The fear the general had talked about was a shackle for every
Israeli, hanging round their future. It put a block on life. Life continued,
but with the drag of anxiety. And then thered be a heartstopping
boom across the valleys and the fear flooded back and took
over as you tallied where everyone was. Family first: kids, husband.
Then friends. Colleagues. After that you give yourself the all-clear
and push back the fear and out into the normal again. You feel bad
being callous, but you have to carry on, as normal. Everyone does.
How different everything had been when wed arrived in Israel:
the hope, the landscape, and the future. I had been changed by
living here, stuck between the two communities, Israeli and
Palestinian, moving from one to the other, hearing from each side
about fear and hate and rage, facing the same things but as an
outsider, and finding myself torn between the two.
The day before seeing General Gilad I was in the Occupied
Territories.* Perhaps that was where the tire had acquired its puncture,
not as I drove eastward on the new broad settler roads on the
long detour around the new Security Barrier, but on the rough
roads for Palestinian traffic as I looped back again to reach al-Quds
University in Abu Dis, a suburb on the edge of Jerusalem. I was
there to meet a German friend, Daniel, and wait for him to finish
giving his lecture on graphic design before we headed off to
Hebron. To the east of al-Quds lies the Judean desert, to the north
and west the city of Jerusalem. Not far south, along the line of
hills, is Bethlehem, with the city of Hebron beyond.
One ofDaniels Palestinian university friends, also waiting to see
him, came up and said hello. Ghassan and I sat on a low stone wall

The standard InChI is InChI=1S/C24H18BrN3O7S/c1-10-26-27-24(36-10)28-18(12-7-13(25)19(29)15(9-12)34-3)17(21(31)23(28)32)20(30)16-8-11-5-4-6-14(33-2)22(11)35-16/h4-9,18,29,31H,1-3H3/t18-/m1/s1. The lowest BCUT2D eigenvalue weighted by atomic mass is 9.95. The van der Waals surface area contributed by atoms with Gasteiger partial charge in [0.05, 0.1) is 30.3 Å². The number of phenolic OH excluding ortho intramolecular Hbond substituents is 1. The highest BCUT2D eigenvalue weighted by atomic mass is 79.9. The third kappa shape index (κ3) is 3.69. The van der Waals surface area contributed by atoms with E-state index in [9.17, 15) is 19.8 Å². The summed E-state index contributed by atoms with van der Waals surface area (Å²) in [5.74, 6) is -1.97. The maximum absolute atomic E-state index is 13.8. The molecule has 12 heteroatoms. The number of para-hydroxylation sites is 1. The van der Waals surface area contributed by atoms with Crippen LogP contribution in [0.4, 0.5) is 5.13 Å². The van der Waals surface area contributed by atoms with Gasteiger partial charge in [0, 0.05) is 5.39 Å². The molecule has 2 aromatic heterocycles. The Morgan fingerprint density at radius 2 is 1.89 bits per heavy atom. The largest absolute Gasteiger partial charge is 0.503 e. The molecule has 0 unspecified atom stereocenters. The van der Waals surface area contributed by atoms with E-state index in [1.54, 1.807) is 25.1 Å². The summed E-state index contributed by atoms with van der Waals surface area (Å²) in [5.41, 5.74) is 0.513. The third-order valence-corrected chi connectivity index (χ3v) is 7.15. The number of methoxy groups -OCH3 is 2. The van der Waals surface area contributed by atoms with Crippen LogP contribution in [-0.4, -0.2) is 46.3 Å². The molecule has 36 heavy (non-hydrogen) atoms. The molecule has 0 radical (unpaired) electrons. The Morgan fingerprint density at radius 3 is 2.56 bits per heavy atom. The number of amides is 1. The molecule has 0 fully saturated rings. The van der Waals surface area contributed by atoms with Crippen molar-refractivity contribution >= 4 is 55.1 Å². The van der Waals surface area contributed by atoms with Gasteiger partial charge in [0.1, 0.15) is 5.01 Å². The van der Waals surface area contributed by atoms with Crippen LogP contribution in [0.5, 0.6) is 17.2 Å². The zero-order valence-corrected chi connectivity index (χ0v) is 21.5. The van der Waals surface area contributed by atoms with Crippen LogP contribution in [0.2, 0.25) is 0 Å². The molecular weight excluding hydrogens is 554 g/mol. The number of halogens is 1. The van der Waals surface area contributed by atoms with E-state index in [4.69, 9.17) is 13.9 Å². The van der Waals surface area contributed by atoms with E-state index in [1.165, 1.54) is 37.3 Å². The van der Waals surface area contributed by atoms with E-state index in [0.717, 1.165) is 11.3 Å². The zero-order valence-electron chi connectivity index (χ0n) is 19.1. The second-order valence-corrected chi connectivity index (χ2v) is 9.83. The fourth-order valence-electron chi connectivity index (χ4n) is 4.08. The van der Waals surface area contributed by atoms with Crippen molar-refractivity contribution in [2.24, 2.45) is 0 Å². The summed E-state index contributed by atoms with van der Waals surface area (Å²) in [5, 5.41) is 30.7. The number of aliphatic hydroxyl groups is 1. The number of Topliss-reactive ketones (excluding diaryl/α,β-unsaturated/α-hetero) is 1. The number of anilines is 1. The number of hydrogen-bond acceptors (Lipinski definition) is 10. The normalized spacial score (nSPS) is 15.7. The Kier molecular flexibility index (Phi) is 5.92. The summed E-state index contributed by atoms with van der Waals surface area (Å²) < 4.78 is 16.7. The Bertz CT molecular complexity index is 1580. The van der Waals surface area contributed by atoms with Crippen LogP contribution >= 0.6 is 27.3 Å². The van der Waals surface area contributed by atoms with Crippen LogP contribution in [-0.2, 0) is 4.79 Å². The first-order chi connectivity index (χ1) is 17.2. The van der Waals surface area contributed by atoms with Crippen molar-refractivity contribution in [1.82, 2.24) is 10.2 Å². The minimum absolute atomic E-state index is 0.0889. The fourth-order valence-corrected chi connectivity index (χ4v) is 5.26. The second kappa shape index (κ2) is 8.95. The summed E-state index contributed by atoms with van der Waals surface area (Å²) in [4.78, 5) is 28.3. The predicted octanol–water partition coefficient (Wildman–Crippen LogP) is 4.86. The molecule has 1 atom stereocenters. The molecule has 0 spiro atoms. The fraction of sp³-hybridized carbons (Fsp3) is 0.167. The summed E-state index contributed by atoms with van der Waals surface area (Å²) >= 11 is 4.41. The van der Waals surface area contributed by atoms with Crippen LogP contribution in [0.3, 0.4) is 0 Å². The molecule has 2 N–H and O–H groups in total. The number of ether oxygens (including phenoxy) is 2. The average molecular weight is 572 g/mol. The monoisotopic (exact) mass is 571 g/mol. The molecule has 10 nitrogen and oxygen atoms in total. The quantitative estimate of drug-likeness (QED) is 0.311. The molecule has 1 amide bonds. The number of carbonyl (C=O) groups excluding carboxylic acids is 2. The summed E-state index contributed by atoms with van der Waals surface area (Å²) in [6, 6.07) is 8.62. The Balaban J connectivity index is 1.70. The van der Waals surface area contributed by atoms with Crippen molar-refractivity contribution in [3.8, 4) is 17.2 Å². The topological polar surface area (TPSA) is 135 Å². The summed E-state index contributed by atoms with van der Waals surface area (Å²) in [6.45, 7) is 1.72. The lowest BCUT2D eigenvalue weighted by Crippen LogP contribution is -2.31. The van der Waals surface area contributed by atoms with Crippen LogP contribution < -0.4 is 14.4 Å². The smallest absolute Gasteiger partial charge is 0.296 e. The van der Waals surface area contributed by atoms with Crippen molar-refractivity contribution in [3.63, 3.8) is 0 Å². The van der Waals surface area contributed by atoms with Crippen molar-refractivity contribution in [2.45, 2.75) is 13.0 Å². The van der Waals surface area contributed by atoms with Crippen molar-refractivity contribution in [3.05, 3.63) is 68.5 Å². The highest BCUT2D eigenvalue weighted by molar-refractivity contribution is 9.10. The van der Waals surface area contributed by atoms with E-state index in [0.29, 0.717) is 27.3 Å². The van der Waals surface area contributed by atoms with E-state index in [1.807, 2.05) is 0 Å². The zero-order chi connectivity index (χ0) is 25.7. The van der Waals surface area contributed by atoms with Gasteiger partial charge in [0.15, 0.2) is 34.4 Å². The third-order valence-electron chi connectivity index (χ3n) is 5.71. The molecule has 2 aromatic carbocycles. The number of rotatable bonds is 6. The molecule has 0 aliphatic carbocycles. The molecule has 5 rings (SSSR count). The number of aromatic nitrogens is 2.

in the spring sun under the olive trees of the campus grounds. Beyond
us, on the sports fields, construction workers and cranes were slotting
together towering slabs of concrete to form another wall, the wall.
The rest of Abu Dis, and Jerusalem, lay on the other side.
We looked across the valley at the winding wall, and at the
new Israeli settlements going up amid the remaining Palestinian
areas, and at the roads linking the settlements that are not for use
by Palestinians. We must go the long way round, said Ghassan,
if we are allowed to move at all.
Ghassan was born in Jerusalem, not far from where we were
sitting, at the hospital where I had worked, but the Israeli authorities
classify him as a Palestinian from the territories, a West
Banker, and therefore a Palestinian not entitled to live in
Jerusalem. His wife, who is also Palestinian, and who, like Ghassan,
works at al-Quds University, is defined as a Jerusalem resident.
The Israeli law does not allow us to live together, Ghassan
explained.* They used to live as a couple, breaking Israels rules, in
their home in the Jerusalem suburb of Ras al-Amud, but now there
is the Wall physically dividing them. Ghassan has to live with relatives
on the West Bank side of the Wall, in Abu Dis.
Its the control thats the worst. Israel controls every aspect of
my life: where I can and cannot go, when, whether or not I can
get to work, what roads I can use, even whether or not I can leave
my house. They will not let me build on the land that remains to
methe settlers have taken the rest. With their wall and their
permits they want to cut me off from my family, my friends, and
my city. And my wife.
Can you go to Jerusalem to visit her?
He frowned at the question but said very slowly: They wont let
any Palestinians into the Holy City without a permit. Ghassan was
formal, somber. Part of his voice had anger in it, but he held it in a dark
place and what I heard was sorrow. And you can only have a permit,
in theory, if you are over 29 and are married and have children.
And youre not? He didnt look very old. His black hair was
cut short and square, his clothes were pressed and neat, his shoes
polished, with a tidemark of todays dust about the toes.
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